Magnitude 5+ Earthquakes – Global

Two 5.3 earthquakes hit the island of Hawaii, Hawaii.

5.2 earthquake hit northern Colombia.

5.2 earthquake hits Vanuatu.

5.0 earthquake hits the island of Hawaii, Hawaii.

Storms and Floods

Tropical Storms – Roundup of Tropical Storms:

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In the North Atlantic Ocean: Post-Tropical Cyclone Alberto is located about 20 mi…30 km wsw of Alpena Michigan with maximum sustained winds…30 mph…45 km/h. Present movement…nne or 20 degrees at 35 mph…55 km/h.


Ethiopia – A landslide after heavy rains in the Oromia region of Ethiopia has claimed the lives of at least 32 people. At least 23 people died in a landslide in the Sidama zone. Another nine people died in the Gamo Gofa zone.

Central, Eastern USA – Alberto is pushing deeper inland after making landfall in the Florida Panhandle on Memorial Day, causing flash flooding, mudslides, downed trees and power outages through parts of the South, East and central U.S. and prompting officials to warn of a possible dam failure in North Carolina. Even with that reprieve, flooding and mudslides shut down highways in the mountains of North Carolina, west of Charlotte. The N.C. Department of Transportation said Wednesday that even heavy trucks had been swept away by water.

India – Heavy rain on Tuesday claimed four lives in Dakshina Kannada and Udupi and crippled traffic in Mangaluru as roads were inundated. As a precaution, the district administration has declared holidays for schools and colleges in Dakshina Kannada and Udupi district on Wednesday. Fishermen have been advised not to venture into the sea.

Nature – Images

Interesting Images

The Deadliest Weather-Related Catastrophe You Probably Never Heard Of

Banqiao dam 835px

In early August 1975, Typhoon Nina made landfall along the coast of China near Shanghai. The storm weakened as it moved inland and merged with a cold front that straddled Henan Province (in central China), resulting in the development of a series of near-stationary thunderstorms in and around the town of Linzhuang. The greatest short-term rainfall event in modern Chinese records ensued: some 1060 mm (41.73”) of rain fell in just 24 hours. The Banqiao Dam on the Ru River near Linzhuang, failed as a result of the rains and collapsed on August 7-8, sending a wave some 6 miles wide and 10–23 feet deep across the plains below. As a result some 100,000–230,000 people perished. By some accounts, this makes Typhoon Nina the fourth-deadliest tropical storm in modern world history.

The wide range in fatality estimates is because many of the deaths occurred as a result of famine and disease following the flood itself. The exact figures for each source of fatalities remains obscure. If the high-end figure of 230,000 is correct, then the event would rank as not only the fourth-deadliest tropical storm on record but perhaps the sixth-deadliest natural disaster of any kind since 1900.

The Banquao Dam was constructed with the help of Soviet consultants in 1951 as a project to control flooding and generate electricity. It was designed to survive a “once in 1000 years” return rainfall event (the area normally receives about 1000mm/40” of rainfall a year) which was calculated as being 300 mm (11.81”) of rainfall over 24 hours. In reality, that much rain fell in just two hours during the 1975 storm, with following maximum precipitation point rainfalls measured:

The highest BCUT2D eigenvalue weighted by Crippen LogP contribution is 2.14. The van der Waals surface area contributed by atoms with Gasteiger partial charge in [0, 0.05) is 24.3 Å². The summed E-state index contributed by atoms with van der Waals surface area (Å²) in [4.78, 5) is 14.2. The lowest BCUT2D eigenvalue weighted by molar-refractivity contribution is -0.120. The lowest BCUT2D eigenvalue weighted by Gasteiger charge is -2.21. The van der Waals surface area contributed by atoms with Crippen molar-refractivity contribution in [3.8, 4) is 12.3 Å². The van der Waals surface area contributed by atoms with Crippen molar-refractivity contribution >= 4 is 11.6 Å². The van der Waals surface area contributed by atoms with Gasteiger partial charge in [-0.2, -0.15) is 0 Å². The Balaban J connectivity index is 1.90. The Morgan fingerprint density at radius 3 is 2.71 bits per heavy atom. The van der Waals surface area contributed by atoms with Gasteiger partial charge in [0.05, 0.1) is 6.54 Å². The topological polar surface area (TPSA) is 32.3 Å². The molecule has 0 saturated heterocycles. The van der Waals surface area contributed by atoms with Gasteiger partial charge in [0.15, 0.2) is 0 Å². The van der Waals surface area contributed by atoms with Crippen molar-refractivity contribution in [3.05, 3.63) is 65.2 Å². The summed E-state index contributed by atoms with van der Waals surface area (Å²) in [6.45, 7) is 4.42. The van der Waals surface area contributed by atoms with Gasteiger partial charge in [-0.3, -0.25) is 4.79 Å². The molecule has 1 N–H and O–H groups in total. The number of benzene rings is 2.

189.5 mm (7.46”) in 1 hour

494.6 mm (19.47”) in 3 hours

830.0 mm (32.68”) in 6 hours (world record)

954.4 mm (37.57”) in 12 hours

1060 mm (41.73”) in 24 hours

1629 mm (64.13”) in 3 days


Roundup of Global Volcanic Activity – New Activity for the week of 23 May – 29 May 2018

Kilauea | Hawaiian Islands (USA) : HVO reported that the eruption at Kilauea’s Lower East Rift Zone (LERZ) and at Overlook Crater within Halema`uma`u Crater continued during 23-29 May. Lava fountaining and spatter was concentrated in the middle portion of the fissure system, feeding lava flows that spread through Leilani Estates and Lanipuna Gardens subdivisions, and also traveled to the ocean.

Earthquakes beneath the summit and ash emissions from Overlook Crater continued as the summit area subsided and adjusted to the withdrawal of magma. Ash emissions were small and frequent, punctuated by larger plumes. The Overlook crater vent continued to widen to the W, and by 25 May the vent area was about 36 hectares. At 1244 on 25 May a M 4 earthquake was located in the summit region. That same day a new pit opened on the N part of Halema`uma`u Crater floor. Three explosions (at 0042, 0144, and 0500) on 26 May generated ash plumes that rose 3-3.3 km (10,000-10,800 ft) a.s.l. A small explosion at 0156 on 29 May sent an ash plume vertically to 4.6 km (15,000 ft) a.s.l. and drifted slightly NW. The explosion was felt by residents in Volcano, and ejected incandescent blocks within Halema`uma`u Crater. On 28 May a M 4.1 earthquake occurred at 1739 along the Koa’e fault zone, S of the caldera.

Lava fountains from Fissure 22 continued to form a channelized lava flow that entered the ocean NE of MacKenzie State Park, causing explosions and generating a plume of hazardous laze (lava haze, a mixture of condensed acidic steam, hydrochloric acid gas, and tiny shards of volcanic glass). On 23 May relatively tall lava fountains at fissures 6 and 13 fed another channelized flow that created a second ocean entry. Observers noted that a perched lava pond/channel was 11 m above ground level, and that methane was seen overnight that burned blue in road cracks. On 24 May lava was entering the ocean at three points between Pohoiki Bay and MacKenzie State Park, though by the next day only two were active.